June 09, 2008
No summary available.
By Anne Holland, Founder
I’ve worked for brand-driven companies and for A/B test-driven companies. Each was equally snooty and disdainful of the other.
To summarize, brand marketers thought A/B testers were pointy-headed geeks, while A/B testers thought brand marketers were bubble-headed blondes. Luckily, the twain didn’t often meet ... until now.
Instead of relying on “fuzzy” data from focus groups, awareness studies and Nielsen ratings, brand marketers now are inundated with detailed numbers from every campaign that touches the Web, email or mobile in some way. Once you have numbers, testing to improve results is the logical next step.
As for A/B testers, the plethora of cheap, do-it-yourself online response vehicles has lowered the barriers to competition. Now anyone can launch a direct response campaign to your marketplace without first investing hundreds of thousands of dollars in printing, postage, fulfillment and media costs. Suddenly, a strong brand is the only safe harbor to launch your merchant ships from.
In practical terms, this means political battles are beginning to rage in marketing departments across America. Whichever side you’re on -- brand vs A/B -- someone else on your team is evangelizing the other direction as the best way to beat the recession.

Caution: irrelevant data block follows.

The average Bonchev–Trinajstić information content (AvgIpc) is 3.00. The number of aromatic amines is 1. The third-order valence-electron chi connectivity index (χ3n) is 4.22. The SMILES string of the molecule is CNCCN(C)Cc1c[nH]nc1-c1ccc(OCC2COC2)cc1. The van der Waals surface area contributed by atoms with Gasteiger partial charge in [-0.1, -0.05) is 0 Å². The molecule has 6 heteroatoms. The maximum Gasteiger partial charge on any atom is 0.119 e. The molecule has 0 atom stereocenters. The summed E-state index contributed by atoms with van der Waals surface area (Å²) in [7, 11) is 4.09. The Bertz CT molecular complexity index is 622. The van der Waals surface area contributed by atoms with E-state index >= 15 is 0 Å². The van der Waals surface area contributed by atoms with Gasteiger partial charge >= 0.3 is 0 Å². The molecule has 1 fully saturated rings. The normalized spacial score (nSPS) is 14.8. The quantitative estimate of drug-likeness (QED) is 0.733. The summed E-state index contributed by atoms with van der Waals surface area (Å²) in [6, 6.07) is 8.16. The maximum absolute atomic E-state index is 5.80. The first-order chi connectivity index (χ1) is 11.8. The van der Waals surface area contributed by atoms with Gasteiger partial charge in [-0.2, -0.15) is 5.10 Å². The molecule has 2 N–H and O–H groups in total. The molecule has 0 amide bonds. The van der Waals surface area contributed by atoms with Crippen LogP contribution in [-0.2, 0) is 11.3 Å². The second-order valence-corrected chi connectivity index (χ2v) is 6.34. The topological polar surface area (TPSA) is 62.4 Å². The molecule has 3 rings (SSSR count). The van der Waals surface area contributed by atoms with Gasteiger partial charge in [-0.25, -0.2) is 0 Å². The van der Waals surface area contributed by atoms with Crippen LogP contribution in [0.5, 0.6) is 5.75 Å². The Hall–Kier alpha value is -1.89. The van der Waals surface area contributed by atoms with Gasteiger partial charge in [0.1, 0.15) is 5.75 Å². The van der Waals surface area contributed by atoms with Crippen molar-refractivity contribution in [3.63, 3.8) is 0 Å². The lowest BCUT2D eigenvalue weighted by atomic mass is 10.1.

Who’s right and who’s wrong? Hate to say it, especially as a chief proponent of measurement in marketing, but brand should always win.
Brand is so critical, in fact, that every company must assign a Chief Brand Evangelist who has *veto power* over any and all proposed A/B test ideas. Test all you want, but never test outside of brand guidelines ... unless you are considering changing your entire brand positioning as a result and the CEO has been brought into the picture.
It's that serious.
You see, I’ve worked for A/B testing companies and brand-driven companies. The brand-driven companies could sell almost anything within their brand far more easily than the testing companies could. The brand’s fans would line up to buy anything that brand had going. You could A/B test your brains out from here to kingdom come, but all those incremental gains year after year would never add up to the sole selling power of a strong brand.
Of course, the gold is having a strong brand with a team that’s able to A/B test, within guidelines, to improve results for it. That’s a company worth investing in.